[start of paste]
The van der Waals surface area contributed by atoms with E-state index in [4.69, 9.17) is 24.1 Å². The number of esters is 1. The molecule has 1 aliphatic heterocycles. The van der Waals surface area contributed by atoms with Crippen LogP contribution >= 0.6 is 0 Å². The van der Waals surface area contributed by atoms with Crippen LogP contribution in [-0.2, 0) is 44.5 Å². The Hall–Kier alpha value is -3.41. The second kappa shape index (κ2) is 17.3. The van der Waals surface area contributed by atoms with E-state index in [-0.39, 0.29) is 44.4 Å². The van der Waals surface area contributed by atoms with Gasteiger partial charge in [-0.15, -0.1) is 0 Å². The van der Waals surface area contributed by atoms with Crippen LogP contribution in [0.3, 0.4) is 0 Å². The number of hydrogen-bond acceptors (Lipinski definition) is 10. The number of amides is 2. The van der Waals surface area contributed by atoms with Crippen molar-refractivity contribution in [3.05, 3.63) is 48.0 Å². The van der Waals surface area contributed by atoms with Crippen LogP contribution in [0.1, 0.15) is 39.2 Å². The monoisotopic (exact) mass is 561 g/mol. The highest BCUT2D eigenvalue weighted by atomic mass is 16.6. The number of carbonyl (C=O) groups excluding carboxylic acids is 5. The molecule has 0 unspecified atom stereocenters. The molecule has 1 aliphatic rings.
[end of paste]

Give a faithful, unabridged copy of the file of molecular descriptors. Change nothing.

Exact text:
The van der Waals surface area contributed by atoms with E-state index in [4.69, 9.17) is 24.1 Å². The number of esters is 1. The molecule has 1 aliphatic heterocycles. The van der Waals surface area contributed by atoms with Crippen LogP contribution >= 0.6 is 0 Å². The van der Waals surface area contributed by atoms with Crippen LogP contribution in [-0.2, 0) is 44.5 Å². The Hall–Kier alpha value is -3.41. The second kappa shape index (κ2) is 17.3. The van der Waals surface area contributed by atoms with E-state index in [-0.39, 0.29) is 44.4 Å². The van der Waals surface area contributed by atoms with Gasteiger partial charge in [-0.15, -0.1) is 0 Å². The van der Waals surface area contributed by atoms with Crippen LogP contribution in [0.3, 0.4) is 0 Å². The number of hydrogen-bond acceptors (Lipinski definition) is 10. The number of amides is 2. The van der Waals surface area contributed by atoms with Crippen molar-refractivity contribution in [3.05, 3.63) is 48.0 Å². The van der Waals surface area contributed by atoms with Crippen LogP contribution in [0.1, 0.15) is 39.2 Å². The monoisotopic (exact) mass is 561 g/mol. The highest BCUT2D eigenvalue weighted by atomic mass is 16.6. The number of carbonyl (C=O) groups excluding carboxylic acids is 5. The molecule has 0 unspecified atom stereocenters. The molecule has 1 aliphatic rings.